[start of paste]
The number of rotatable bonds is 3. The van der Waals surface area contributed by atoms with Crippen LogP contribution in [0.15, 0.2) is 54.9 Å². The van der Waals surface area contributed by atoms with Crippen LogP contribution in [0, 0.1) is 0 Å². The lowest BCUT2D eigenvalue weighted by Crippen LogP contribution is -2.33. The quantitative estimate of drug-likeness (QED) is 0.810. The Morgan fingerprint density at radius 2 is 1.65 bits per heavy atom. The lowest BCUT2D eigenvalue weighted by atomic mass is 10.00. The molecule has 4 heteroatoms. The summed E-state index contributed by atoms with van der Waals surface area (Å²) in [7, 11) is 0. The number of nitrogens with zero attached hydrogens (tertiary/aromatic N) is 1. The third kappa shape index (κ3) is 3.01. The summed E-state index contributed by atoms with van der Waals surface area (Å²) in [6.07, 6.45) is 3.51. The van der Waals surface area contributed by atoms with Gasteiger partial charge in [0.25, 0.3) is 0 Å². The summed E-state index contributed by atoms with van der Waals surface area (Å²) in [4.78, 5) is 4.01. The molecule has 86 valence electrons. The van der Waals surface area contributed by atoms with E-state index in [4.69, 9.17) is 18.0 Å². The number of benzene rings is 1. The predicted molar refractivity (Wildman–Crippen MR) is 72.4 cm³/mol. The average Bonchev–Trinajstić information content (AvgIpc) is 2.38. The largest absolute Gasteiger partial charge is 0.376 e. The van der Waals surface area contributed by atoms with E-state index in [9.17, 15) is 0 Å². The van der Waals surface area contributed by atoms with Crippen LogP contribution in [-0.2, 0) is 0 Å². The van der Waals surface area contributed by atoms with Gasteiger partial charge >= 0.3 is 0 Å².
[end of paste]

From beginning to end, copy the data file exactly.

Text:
The number of rotatable bonds is 3. The van der Waals surface area contributed by atoms with Crippen LogP contribution in [0.15, 0.2) is 54.9 Å². The van der Waals surface area contributed by atoms with Crippen LogP contribution in [0, 0.1) is 0 Å². The lowest BCUT2D eigenvalue weighted by Crippen LogP contribution is -2.33. The quantitative estimate of drug-likeness (QED) is 0.810. The Morgan fingerprint density at radius 2 is 1.65 bits per heavy atom. The lowest BCUT2D eigenvalue weighted by atomic mass is 10.00. The molecule has 4 heteroatoms. The summed E-state index contributed by atoms with van der Waals surface area (Å²) in [7, 11) is 0. The number of nitrogens with zero attached hydrogens (tertiary/aromatic N) is 1. The third kappa shape index (κ3) is 3.01. The summed E-state index contributed by atoms with van der Waals surface area (Å²) in [6.07, 6.45) is 3.51. The van der Waals surface area contributed by atoms with Gasteiger partial charge in [0.25, 0.3) is 0 Å². The summed E-state index contributed by atoms with van der Waals surface area (Å²) in [4.78, 5) is 4.01. The molecule has 86 valence electrons. The van der Waals surface area contributed by atoms with E-state index in [4.69, 9.17) is 18.0 Å². The number of benzene rings is 1. The predicted molar refractivity (Wildman–Crippen MR) is 72.4 cm³/mol. The average Bonchev–Trinajstić information content (AvgIpc) is 2.38. The largest absolute Gasteiger partial charge is 0.376 e. The van der Waals surface area contributed by atoms with E-state index in [9.17, 15) is 0 Å². The van der Waals surface area contributed by atoms with Crippen LogP contribution in [-0.2, 0) is 0 Å². The van der Waals surface area contributed by atoms with Gasteiger partial charge >= 0.3 is 0 Å².